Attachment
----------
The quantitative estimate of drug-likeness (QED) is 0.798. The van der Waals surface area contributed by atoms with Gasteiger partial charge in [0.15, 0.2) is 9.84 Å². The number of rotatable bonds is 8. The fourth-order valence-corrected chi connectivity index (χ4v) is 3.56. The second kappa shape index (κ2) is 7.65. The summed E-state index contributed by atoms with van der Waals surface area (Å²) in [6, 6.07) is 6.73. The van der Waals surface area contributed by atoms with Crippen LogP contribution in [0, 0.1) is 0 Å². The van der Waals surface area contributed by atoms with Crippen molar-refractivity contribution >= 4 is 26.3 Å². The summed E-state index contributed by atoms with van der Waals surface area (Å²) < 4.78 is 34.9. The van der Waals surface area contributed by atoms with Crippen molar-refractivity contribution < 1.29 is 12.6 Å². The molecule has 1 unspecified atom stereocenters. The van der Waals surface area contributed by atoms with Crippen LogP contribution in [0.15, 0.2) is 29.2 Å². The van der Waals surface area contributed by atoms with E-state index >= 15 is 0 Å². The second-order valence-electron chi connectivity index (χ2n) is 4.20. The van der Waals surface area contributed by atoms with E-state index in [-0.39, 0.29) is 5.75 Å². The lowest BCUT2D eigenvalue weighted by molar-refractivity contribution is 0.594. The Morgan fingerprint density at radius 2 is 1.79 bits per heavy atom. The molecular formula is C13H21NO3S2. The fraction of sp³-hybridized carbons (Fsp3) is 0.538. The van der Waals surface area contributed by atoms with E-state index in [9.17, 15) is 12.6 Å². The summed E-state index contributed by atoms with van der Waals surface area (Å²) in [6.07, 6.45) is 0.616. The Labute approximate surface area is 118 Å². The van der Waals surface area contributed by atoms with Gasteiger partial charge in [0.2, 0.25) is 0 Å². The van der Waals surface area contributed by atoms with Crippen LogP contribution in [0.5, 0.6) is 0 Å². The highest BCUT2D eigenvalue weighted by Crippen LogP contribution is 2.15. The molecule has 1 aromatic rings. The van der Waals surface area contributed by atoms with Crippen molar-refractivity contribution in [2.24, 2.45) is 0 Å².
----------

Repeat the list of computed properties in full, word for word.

The quantitative estimate of drug-likeness (QED) is 0.798. The van der Waals surface area contributed by atoms with Gasteiger partial charge in [0.15, 0.2) is 9.84 Å². The number of rotatable bonds is 8. The fourth-order valence-corrected chi connectivity index (χ4v) is 3.56. The second kappa shape index (κ2) is 7.65. The summed E-state index contributed by atoms with van der Waals surface area (Å²) in [6, 6.07) is 6.73. The van der Waals surface area contributed by atoms with Crippen LogP contribution in [0, 0.1) is 0 Å². The van der Waals surface area contributed by atoms with Crippen molar-refractivity contribution >= 4 is 26.3 Å². The summed E-state index contributed by atoms with van der Waals surface area (Å²) < 4.78 is 34.9. The van der Waals surface area contributed by atoms with Crippen molar-refractivity contribution < 1.29 is 12.6 Å². The molecule has 1 unspecified atom stereocenters. The van der Waals surface area contributed by atoms with Crippen LogP contribution in [0.15, 0.2) is 29.2 Å². The van der Waals surface area contributed by atoms with E-state index >= 15 is 0 Å². The second-order valence-electron chi connectivity index (χ2n) is 4.20. The van der Waals surface area contributed by atoms with E-state index in [-0.39, 0.29) is 5.75 Å². The lowest BCUT2D eigenvalue weighted by molar-refractivity contribution is 0.594. The Morgan fingerprint density at radius 2 is 1.79 bits per heavy atom. The molecular formula is C13H21NO3S2. The fraction of sp³-hybridized carbons (Fsp3) is 0.538. The van der Waals surface area contributed by atoms with E-state index in [9.17, 15) is 12.6 Å². The summed E-state index contributed by atoms with van der Waals surface area (Å²) in [6.07, 6.45) is 0.616. The Labute approximate surface area is 118 Å². The van der Waals surface area contributed by atoms with Gasteiger partial charge in [0.2, 0.25) is 0 Å². The van der Waals surface area contributed by atoms with Crippen LogP contribution in [0.5, 0.6) is 0 Å². The highest BCUT2D eigenvalue weighted by Crippen LogP contribution is 2.15. The molecule has 1 aromatic rings. The van der Waals surface area contributed by atoms with Crippen molar-refractivity contribution in [2.24, 2.45) is 0 Å².